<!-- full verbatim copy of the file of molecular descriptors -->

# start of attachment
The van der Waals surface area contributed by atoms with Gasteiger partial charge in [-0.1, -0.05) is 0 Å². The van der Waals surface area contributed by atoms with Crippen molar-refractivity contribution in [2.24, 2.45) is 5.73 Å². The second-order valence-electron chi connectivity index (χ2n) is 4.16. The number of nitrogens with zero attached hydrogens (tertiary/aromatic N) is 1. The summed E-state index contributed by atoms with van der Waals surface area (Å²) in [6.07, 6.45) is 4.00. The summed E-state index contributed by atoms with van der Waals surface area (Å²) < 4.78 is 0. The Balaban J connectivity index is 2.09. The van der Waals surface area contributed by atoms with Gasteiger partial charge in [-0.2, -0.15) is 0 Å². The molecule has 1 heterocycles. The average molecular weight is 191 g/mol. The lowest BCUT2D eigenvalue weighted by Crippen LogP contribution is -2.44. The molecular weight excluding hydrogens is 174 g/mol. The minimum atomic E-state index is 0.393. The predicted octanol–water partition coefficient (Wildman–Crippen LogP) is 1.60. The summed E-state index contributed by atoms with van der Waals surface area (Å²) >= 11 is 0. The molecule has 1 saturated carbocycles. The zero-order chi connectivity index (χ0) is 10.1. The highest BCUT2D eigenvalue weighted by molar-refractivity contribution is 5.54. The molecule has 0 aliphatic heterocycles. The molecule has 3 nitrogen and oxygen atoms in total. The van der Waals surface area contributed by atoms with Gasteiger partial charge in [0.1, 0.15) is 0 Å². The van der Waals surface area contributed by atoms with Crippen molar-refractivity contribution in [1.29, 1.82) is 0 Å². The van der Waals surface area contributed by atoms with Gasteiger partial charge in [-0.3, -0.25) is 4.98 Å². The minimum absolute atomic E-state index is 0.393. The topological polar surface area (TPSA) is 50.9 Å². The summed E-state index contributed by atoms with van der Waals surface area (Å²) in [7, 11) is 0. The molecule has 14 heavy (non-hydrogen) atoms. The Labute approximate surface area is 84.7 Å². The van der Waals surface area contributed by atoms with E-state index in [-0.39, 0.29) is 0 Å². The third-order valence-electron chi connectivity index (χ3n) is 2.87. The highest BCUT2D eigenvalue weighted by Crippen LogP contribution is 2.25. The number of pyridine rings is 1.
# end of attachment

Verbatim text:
The van der Waals surface area contributed by atoms with Gasteiger partial charge in [-0.1, -0.05) is 0 Å². The van der Waals surface area contributed by atoms with Crippen molar-refractivity contribution in [2.24, 2.45) is 5.73 Å². The second-order valence-electron chi connectivity index (χ2n) is 4.16. The number of nitrogens with zero attached hydrogens (tertiary/aromatic N) is 1. The summed E-state index contributed by atoms with van der Waals surface area (Å²) in [6.07, 6.45) is 4.00. The summed E-state index contributed by atoms with van der Waals surface area (Å²) < 4.78 is 0. The Balaban J connectivity index is 2.09. The van der Waals surface area contributed by atoms with Gasteiger partial charge in [-0.2, -0.15) is 0 Å². The molecule has 1 heterocycles. The average molecular weight is 191 g/mol. The lowest BCUT2D eigenvalue weighted by Crippen LogP contribution is -2.44. The molecular weight excluding hydrogens is 174 g/mol. The minimum atomic E-state index is 0.393. The predicted octanol–water partition coefficient (Wildman–Crippen LogP) is 1.60. The summed E-state index contributed by atoms with van der Waals surface area (Å²) >= 11 is 0. The molecule has 1 saturated carbocycles. The zero-order chi connectivity index (χ0) is 10.1. The highest BCUT2D eigenvalue weighted by molar-refractivity contribution is 5.54. The molecule has 0 aliphatic heterocycles. The molecule has 3 nitrogen and oxygen atoms in total. The van der Waals surface area contributed by atoms with Gasteiger partial charge in [0.1, 0.15) is 0 Å². The van der Waals surface area contributed by atoms with Crippen molar-refractivity contribution in [1.29, 1.82) is 0 Å². The van der Waals surface area contributed by atoms with Gasteiger partial charge in [-0.3, -0.25) is 4.98 Å². The minimum absolute atomic E-state index is 0.393. The topological polar surface area (TPSA) is 50.9 Å². The summed E-state index contributed by atoms with van der Waals surface area (Å²) in [7, 11) is 0. The molecule has 14 heavy (non-hydrogen) atoms. The Labute approximate surface area is 84.7 Å². The van der Waals surface area contributed by atoms with E-state index in [-0.39, 0.29) is 0 Å². The third-order valence-electron chi connectivity index (χ3n) is 2.87. The highest BCUT2D eigenvalue weighted by Crippen LogP contribution is 2.25. The number of pyridine rings is 1.